Harry Potter and the Philosopher’s Stone by J.K. Rowling

Millions will disagree with me, but – dare I say it? – I don’t think this book is much good. “Can millions of kids be wrong?” you ask. Well, all I can do is offer my personal opinion.

Harry Potter is a boy who is forced to live with a very nasty aunt and uncle because his parents died in a car-wreck when he was an infant – or so they say. The truth of the matter is that his mum and dad were a witch and wizard who were slain by a powerful dark wizard called Voldemort. Soon, Harry is whisked off to Hogwarts School of Witchcraft and Wizardry, and so begins the transformation from an ordinary downtrodden schoolboy into a young, powerful and very famous wizard.

There’s nothing particularly wrong with the initial premise. In fact, kids might be inlined to relate to Harry, in his personal journey out of a horrible life with bad parents and few friends. The trouble is, the story doesn’t contain much in the way of danger to keep the reader interested. Harry walks into his new life, learns this and that, gets into a bit of minor trouble here and there, and it’s very much ho-hum, la-de-dah. The only hint of danger comes from the rumour that Voldemort is still alive somewhere. Rowling waits until the last quarter of the book before she gets this part of the story moving.

The novel also features so many overly used trappings of the fantasy genre. Witches, wizards, pointed hats, magic wands, cauldrens, pet owls, goblins, ghosts, trolls. We’ve seen all these things before, and it’s all tossed into a pretty unoriginal concoction that barely holds together. Don’t get me wrong, I’m quite fond of far-fetched stories, but when Rowling on one page wants us to treat death as a serious matter (i.e. Harry’s parents), and on another page shows us a comcial ghost called Nearly-headless Nick, her fantasy world starts tearing apart at the seams. Fair enough, maybe kids don’t look at things as critically or seriously as an adult, but I think it’s a writer’s responsibility not to be a lazy storyteller.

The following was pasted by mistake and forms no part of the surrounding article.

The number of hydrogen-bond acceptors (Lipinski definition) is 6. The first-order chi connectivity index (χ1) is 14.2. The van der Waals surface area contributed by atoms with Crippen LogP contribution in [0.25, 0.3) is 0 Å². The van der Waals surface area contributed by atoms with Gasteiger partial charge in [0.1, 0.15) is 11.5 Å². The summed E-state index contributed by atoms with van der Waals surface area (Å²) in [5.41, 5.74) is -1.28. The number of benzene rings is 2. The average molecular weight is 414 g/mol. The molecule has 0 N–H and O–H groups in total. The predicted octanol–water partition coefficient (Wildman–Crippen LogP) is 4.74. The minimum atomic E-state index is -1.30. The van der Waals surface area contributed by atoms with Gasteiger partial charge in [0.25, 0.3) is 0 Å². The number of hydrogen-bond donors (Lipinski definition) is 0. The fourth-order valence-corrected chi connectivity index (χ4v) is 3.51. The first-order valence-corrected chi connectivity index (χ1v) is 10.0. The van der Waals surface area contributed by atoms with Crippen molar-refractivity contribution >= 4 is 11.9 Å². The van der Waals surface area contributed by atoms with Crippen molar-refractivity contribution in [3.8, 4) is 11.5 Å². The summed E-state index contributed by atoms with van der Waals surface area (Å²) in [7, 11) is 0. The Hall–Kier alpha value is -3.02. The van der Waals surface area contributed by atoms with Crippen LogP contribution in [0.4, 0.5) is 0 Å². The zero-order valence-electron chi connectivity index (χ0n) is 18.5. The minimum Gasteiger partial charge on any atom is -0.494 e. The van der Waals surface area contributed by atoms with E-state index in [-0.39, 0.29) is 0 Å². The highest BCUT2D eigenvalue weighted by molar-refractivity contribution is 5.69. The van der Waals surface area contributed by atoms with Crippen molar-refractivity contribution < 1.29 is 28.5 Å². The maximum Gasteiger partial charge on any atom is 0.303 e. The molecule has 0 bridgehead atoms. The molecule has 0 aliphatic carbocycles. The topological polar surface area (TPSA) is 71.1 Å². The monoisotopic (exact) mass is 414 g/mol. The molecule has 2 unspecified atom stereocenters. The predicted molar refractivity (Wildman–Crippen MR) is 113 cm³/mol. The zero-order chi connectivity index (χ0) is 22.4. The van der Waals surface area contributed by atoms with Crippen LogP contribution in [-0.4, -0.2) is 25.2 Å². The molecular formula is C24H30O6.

More of this laziness is aparent in the structure of the prose, and this is where I really put my writer’s hat on and get critical. Far too often she uses the most ambiguous or needless adverbs like, “he said darkly”, “she said excitedly.” Usually a person’s words say enough about the manner in which something is spoken without the need for additional words. I’ve been taught that when a writer floods their prose with adverbs, it usually because they are afraid the reader won’t understand them – the “timid writer” syndrome. One of the worst was “He stared unblinkingly upwards”. Unblinkingly is a bad enough word in itself, but doesn’t the act of staring presume your eyes are wide open in the first place? You may say I’m nit-picking; you may say kids don’t care about this kind of thing. All I will say is that it’s a writer’s responsibility to write well.

The writing also sucks on a descriptive level. The book exudes about a tenth of the atmosphere of the movie. One example: remember the goblins at Gringott’s Bank in the movie? Rowling desribes only a fraction of their appearance in a mere two lines of prose, and that’s all we get to go on.

People are already hailing this book as a classic, comparable to C.S. Lewis’s The Lion, the Witch and the Wardrobe. There’s no doubt that kids took a genuine, honest interest in the Harry Potter series at the beginning, but today I think it’s a living on media hype more than anything. Time will tell whether Harry is here to stay, or whether he’s just a passing fad.